5. Mac McClung - Guard, Texas Tech
Mac McClung declared for the 2021 NBA Draft and, frankly, I think that was a horrible idea for him. McClung can potentially have a great career in Europe or China, but he's going to have an incredibly difficult time surviving in the NBA.
He relies too much on drawing fouls, and while he is a great free-throw shooter, only first options and primary ball handlers can afford to play that style of basketball. Otherwise, he plays a style of basketball that is not considered valuable in the modern NBA. He will likely have a very limited role on whatever team decides to take a chance on him, and he could spend significant time in the G-League.
He's an inconsistent shooter from three (at best) and relies too heavily on drawing contact at the rim. He is not a pass-first guard, which means he’ll have to play shooting guard, but he’s also undersized at 6-2 and 180 pounds. On top of that, his size will probably always make him a defensive liability.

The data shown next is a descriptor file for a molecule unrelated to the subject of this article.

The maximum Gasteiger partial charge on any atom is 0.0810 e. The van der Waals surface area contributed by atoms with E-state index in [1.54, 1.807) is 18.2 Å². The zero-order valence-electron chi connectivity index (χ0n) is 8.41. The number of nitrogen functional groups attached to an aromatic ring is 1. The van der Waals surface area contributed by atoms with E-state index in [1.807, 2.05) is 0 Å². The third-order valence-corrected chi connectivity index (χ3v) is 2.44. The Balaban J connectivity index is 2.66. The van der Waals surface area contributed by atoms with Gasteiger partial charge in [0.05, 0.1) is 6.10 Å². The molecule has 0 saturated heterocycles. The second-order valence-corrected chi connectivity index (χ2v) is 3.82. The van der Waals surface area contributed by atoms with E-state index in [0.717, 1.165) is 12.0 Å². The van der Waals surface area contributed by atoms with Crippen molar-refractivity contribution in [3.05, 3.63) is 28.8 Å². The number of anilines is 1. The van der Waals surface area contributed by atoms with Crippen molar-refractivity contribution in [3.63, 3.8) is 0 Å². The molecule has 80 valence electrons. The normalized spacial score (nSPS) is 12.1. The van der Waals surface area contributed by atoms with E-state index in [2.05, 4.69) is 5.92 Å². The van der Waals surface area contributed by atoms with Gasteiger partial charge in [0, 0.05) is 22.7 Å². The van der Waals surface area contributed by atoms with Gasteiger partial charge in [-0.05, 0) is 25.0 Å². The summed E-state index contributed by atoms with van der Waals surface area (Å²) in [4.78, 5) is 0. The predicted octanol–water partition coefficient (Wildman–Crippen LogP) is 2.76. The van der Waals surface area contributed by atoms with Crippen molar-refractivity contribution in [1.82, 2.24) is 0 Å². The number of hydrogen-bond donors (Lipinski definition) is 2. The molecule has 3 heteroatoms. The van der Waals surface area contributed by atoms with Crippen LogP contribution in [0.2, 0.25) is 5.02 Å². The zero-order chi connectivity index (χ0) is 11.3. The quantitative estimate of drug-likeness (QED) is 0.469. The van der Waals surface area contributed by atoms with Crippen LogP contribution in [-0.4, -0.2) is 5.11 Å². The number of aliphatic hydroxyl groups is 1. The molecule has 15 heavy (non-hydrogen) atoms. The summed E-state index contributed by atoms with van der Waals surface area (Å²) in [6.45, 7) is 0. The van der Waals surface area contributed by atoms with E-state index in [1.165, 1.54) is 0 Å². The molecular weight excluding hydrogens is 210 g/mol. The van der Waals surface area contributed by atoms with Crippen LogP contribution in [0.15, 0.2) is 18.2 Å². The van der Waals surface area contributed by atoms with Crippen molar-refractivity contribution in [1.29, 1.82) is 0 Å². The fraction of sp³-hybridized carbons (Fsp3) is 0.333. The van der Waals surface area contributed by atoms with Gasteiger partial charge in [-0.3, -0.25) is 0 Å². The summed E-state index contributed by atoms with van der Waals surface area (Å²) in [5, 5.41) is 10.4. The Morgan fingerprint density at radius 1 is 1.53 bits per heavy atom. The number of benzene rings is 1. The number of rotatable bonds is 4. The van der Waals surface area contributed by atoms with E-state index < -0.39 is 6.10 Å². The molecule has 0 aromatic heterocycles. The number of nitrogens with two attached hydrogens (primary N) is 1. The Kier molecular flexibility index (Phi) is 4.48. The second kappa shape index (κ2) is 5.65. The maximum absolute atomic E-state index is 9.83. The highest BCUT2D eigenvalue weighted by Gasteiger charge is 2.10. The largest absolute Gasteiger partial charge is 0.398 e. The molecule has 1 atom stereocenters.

McClung made a name for himself on YouTube highlight reels because he has an impressive vertical leap, but his size severely limits its impact. Rather than focusing on developing useful NBA tools, he’s too focused on scoring at a high clip. Given that he only averaged 2.2 assists in his college career, he won't be able to reliably play as a point guard, and he'll be undersized playing as a scoring guard.
He does not project as a player that the Spurs would typically be interested in; his defense is unfocused and lazy, and his offensive IQ is questionable at best. He would not fulfill any of the team's needs and his NBA ceiling is low. Even at the 41st pick, the Spurs should pass on him.